Global Trends in The Matchmaking Industry

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In times when you can get anything with a swipe and internet has shrunk the world, there is one thing that is going back in time – finding a meaningful relationship. More so because of the prospect of marriage. Anuradha Gupta, Founder & CEO, Vows for Eternity got married at 34 as she didn’t really feel the need until about 32. Besides, like every girl fed on Bollywood movies, she thought the person she was supposed to be with would magically appear, but he didn’t. So, cut to her family receiving and sending biodatas, and she going on dates with people she could never see herself sharing her life with. “Most importantly, I wanted someone to tell me I would at least share similar values with the person, that their backgrounds were similar to mine, that we had similar educational qualifications, that our ambitions would complement each other’s. None of that happened,” Gupta says. This made her venture into the marriage marketplace with her brand. An answer to something she could not find in the global marketplace.   

Matches are not made on the basis of algorithms or standardized questionnaires. Instead, every single match happens only after the core team spends time understanding the member and their needs. Members are assisted in narrowing down what is most important – shared values, upbringing, and personality fit through numerous interactions with the team and myself. This allows members to narrow down their preferences for a life partner, making it a well-rounded strategy. We get talking to Gupta about the new trends shaping this industry. 

The business of matchmaking has gone through major transformations, especially post-pandemic. How have you incorporated those changes in your business?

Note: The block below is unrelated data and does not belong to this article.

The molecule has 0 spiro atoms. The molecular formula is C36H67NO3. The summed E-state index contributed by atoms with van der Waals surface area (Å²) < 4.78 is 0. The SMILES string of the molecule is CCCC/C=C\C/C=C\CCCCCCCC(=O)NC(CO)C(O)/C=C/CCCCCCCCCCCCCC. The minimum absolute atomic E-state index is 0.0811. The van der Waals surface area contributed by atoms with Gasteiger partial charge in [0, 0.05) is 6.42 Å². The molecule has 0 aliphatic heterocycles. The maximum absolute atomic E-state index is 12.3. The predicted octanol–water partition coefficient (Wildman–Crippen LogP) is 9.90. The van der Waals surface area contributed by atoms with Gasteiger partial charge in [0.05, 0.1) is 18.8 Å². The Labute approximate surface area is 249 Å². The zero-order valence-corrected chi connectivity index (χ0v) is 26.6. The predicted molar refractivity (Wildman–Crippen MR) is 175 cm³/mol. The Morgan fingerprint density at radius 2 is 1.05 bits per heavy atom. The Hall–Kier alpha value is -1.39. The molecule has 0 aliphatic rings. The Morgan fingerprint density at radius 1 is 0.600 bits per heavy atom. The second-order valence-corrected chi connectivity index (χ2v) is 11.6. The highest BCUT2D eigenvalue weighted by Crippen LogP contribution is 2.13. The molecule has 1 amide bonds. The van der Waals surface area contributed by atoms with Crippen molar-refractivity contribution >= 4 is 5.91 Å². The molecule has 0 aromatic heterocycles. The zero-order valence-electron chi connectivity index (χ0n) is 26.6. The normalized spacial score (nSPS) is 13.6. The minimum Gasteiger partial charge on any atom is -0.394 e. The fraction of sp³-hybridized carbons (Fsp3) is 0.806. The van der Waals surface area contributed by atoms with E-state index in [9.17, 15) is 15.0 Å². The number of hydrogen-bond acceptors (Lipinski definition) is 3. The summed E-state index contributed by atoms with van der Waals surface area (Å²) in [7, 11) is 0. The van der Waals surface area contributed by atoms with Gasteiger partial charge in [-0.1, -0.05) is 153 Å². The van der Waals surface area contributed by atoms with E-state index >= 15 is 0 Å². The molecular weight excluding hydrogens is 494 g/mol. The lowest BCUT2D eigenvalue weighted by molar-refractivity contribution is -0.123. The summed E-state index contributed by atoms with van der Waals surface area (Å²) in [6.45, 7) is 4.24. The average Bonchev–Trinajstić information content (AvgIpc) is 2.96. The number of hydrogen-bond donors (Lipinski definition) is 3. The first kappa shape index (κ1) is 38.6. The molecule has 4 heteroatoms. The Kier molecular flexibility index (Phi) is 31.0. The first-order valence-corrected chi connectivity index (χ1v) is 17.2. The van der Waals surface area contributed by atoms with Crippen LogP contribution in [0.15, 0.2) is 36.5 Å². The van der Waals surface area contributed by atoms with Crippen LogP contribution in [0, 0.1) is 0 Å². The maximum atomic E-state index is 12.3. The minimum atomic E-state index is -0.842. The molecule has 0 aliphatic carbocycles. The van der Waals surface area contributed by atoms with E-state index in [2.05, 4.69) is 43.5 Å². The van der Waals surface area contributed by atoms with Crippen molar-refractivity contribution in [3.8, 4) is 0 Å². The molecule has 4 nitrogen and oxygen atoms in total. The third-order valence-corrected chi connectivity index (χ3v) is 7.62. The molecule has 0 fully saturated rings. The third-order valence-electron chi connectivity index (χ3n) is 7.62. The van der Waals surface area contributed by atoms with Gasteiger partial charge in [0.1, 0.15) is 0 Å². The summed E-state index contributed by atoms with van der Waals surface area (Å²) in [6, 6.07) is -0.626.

Over the past decade, matchmaking services have only grown multi-fold with dating apps cropping up and attracting millennials to use a quick fix solution that might help find them a partner. While some matchmakers believed that dating apps directly competed with their matchmaking service, others believed that they helped in the expansion of their businesses. We fall in the latter category. As online dating began to attract a major chunk of millennials into a swipe culture, it subsequently created a sub-culture of singles coveting for a more organic approach to date and meet people. We witnessed a rise in the number of singles approaching us and expressing their monotony with swiping or even saying that they are not attracted to the world of online dating. This also holds true for our members who preferred maintaining privacy. In other words, our business met the need of the sub-culture looking for an “alternative” to online dating.

Through the pandemic, a major shift occurred that impacted the matchmaking industry, it was the fear of meeting each other. However, people did find ways to continue connecting with each other.  In our case, which normally has an offline business model, had to go digital. We held all of our client interviews and meetings were arranged via video conferencing. With the concept of self-isolation people’s desire to meet each other grew even more.